Also keep in mind that there are .dsk images (in particular for games) that use 16-sector format, but are not DOS: They are just a boot loader followed by game data. So a third outcome is "both attempts produce garbage".

For a program, an additional way would be to do consistency checks (e.g. VTOC matches CATALOG for a DOS disk). But there also broken disks where the VTOC was damaged, but you can still read them. So this method will fail for those.

A final method is to look at the boot loader: If it matches well-known boot loaders, and/or of the OS matches, then you also know which kind of disk it is. But there are disks without OS, and there are also dozens of variants of DOS; so this method also has limits.

  • Yes my proximate goal is to list the files on the disk, later I'll move on to extracting files from the disk. I'm only reading and only care about the most common formats as used sites with lots of .dsk files of old software. I don't care about games using the disk their own. But I did want to allow for techniques and tricks found by writers of emulators and .dsk-consuming tools, who must've had to deal with this over the past twenty years. Perhaps based on the sectors vs blocks approaches. – hippietrail Jun 3 '20 at 3:59
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    @dirkt that it were that simple; DSK files are sector dumps in physical order, without addresses. DOS 3.3 and ProDOS use different interleaves. So without making a judgment call on whether a disk image is DOS 3.3 or ProDOS, an emulator can't actually determine the addresses to associate with sectors. – Tommy Jun 3 '20 at 4:28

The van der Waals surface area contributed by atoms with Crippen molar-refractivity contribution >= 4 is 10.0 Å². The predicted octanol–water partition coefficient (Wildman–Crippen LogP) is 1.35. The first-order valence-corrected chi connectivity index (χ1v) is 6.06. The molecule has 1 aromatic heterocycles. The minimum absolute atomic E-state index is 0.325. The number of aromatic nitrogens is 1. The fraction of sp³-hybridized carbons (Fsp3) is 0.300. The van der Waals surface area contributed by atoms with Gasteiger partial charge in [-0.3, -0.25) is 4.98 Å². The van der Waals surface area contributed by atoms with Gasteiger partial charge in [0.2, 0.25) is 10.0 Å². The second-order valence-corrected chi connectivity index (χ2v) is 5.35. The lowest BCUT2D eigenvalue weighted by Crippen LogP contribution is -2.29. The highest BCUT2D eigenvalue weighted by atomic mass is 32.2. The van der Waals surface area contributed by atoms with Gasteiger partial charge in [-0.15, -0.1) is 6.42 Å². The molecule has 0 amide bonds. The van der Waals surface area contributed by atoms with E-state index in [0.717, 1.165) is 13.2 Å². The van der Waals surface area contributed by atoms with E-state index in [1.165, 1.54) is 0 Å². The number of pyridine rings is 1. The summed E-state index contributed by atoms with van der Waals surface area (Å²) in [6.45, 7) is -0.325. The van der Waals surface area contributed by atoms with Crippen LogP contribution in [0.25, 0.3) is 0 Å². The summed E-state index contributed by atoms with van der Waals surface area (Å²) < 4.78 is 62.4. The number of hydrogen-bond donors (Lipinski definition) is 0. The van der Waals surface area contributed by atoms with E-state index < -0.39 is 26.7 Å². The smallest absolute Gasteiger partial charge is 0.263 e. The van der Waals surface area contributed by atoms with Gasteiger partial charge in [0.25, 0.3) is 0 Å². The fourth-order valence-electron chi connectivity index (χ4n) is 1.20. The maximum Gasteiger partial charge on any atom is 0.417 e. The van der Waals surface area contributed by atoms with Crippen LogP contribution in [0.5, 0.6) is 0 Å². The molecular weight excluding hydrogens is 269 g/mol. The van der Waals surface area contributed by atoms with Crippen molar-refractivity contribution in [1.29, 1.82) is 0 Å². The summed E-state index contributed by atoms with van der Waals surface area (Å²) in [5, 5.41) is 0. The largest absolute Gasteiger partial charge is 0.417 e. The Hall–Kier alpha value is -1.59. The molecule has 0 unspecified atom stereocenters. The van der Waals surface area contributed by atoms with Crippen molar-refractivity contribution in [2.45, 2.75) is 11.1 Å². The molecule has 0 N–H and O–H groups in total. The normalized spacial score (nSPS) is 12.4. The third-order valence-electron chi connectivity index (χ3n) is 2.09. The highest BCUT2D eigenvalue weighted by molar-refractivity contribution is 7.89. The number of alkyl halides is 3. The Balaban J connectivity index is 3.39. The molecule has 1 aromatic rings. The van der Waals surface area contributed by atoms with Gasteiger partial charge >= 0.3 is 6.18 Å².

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    @dirkt The .dsk image formats do not have the sector address field, just the data field for each sector. Thus the emulator must synthesize the sector address field for the RTWS, generating volume, track and sector numbers for each data block based on the sector numbers it assigned to each sequential block of data in the .dsk file. Thus, it must know the interleave used in the .dsk file. – cjs Jun 3 '20 at 8:10
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    @dirkt they’re definitely in physical order; e.g. for my dsk2woz file format converter I just put responsibility on the user: give it a file extension with a ‘p’ in it if you want the sector to be interpreted in ProDOS order (see the bottom of the README). – Tommy Jun 3 '20 at 12:58
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    I started to implement some code checking validity of various fields in the DOS VTOC and the ProDOS Volume Directory Key Block and found that of the images I downloaded from various sites, almost all the ProDOS images were in DOS order, which really surprised me. I have no DOS images in ProDOS order and in fact it's not easy to find ProDOS images. For my needs so far it seems that checking for DOS in DOS logical order, and ProDOS in both DOS logical order and ProDOS logical order seems to work. Mapping DOS to and from ProDOS is the same both ways so I'm calling it "flipped" in my code. – hippietrail Jun 4 '20 at 1:37